Most of us remember where we were and what we were doing on September 11, 2001. Why do most experiences leave little trace while some―even terrible ordeals that people wish they could forget―leave memories that last a lifetime? That is the mystery at the heart of this book.
Drawing on fascinating research and case studies, James McGaugh, a distinguished neuroscientist, reveals that the key to understanding how memories are created may well be understanding how they are lost. He shows that lasting memories are not stored instantly. Why the delay? The author explains how the slow consolidation of memory has important adaptive consequences. It allows physiological processes activated by experiences to regulate the strength of the memory of the experiences. Emotionally arousing experiences induce the release of stress hormones, which act on the brain to influence the consolidation of our memories of recent experience. These findings have important implications for the controversial issues of post–traumatic stress disorder and repressed memory syndrome.
From the prescientific writings of William James to the animal studies of the memory-research pioneers Pavlov, Thorndike, and Tolman, to the latest research of psychologists and neurologists drawing on PET imaging studies of the brain and laboratory experiments involving a variety of drugs, this succinct book provides a wealth of information.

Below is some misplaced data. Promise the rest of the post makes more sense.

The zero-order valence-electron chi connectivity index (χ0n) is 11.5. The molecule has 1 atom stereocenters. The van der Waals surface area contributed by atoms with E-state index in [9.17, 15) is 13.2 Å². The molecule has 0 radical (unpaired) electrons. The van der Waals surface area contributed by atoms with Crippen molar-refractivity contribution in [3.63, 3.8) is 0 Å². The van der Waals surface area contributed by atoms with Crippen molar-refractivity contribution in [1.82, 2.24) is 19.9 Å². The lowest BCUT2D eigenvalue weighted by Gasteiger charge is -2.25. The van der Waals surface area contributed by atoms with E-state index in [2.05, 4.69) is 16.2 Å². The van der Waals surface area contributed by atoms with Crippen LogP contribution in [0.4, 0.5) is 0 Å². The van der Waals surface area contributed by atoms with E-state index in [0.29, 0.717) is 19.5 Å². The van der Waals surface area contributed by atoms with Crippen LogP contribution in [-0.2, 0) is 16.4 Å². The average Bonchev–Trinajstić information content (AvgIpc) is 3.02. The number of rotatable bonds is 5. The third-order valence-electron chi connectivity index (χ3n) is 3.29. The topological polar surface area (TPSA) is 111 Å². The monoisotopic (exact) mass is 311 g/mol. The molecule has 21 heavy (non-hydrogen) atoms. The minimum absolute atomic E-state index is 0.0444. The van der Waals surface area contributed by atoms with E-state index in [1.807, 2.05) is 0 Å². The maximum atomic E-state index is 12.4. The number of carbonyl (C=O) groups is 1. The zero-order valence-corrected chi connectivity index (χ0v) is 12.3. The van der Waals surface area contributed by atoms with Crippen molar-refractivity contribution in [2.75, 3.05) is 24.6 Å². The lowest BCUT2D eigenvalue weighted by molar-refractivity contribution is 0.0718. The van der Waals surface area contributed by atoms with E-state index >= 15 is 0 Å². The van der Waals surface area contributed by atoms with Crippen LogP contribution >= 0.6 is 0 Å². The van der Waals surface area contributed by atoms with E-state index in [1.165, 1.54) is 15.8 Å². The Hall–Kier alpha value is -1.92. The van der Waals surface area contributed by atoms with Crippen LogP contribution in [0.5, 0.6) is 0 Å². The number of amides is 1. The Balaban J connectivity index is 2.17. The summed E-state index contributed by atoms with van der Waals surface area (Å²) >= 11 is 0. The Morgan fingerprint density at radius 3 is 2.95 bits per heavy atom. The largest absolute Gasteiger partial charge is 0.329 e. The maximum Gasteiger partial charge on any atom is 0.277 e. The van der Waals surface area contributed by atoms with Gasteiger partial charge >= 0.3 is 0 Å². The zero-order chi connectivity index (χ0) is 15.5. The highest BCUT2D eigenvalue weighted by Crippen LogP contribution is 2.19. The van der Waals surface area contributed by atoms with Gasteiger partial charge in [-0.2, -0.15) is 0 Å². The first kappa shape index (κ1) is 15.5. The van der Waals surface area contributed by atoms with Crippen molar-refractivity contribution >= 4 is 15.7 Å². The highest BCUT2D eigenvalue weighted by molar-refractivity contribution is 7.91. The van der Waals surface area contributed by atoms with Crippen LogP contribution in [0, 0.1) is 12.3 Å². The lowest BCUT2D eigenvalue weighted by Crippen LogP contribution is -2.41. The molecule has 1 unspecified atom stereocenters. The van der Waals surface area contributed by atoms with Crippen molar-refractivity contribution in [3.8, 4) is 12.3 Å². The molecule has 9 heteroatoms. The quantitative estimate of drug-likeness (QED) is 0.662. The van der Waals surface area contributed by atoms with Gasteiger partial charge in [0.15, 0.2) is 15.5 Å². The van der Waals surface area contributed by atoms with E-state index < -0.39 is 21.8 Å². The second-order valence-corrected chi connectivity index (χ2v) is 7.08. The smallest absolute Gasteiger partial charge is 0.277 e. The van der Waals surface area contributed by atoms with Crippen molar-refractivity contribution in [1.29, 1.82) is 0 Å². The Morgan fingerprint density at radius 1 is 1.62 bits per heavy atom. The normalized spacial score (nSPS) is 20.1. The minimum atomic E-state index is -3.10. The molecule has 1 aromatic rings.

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Memories come in many different forms and vary substantially in strength; some, such as where you put your car keys, can be brief, while others remain in the mind forever. James McGaugh, a leading neurobiologist, provides an accessible and thought-provoking look at how we remember and why we forget. Beginning with the first scientific studies of learning and ending with the latest cutting-edge research, he explores how memories are made and preserved; why some experiences fade and disappear with time; how stress hormones effect the consolidation of memory; whether drugs would improve our ability to learn; and what studies of extraordinary memories and disorders tell us about the workings of the brain systems involved in memory formation.About the Author:
James L. McGaugh is founding director of the Center for the Neurobiology of Learning and Memory and research professor of neurobiology and behavior at the University of California, Irvine. He is a member of the National Academy of Sciences and the American Academy of Arts and Sciences.
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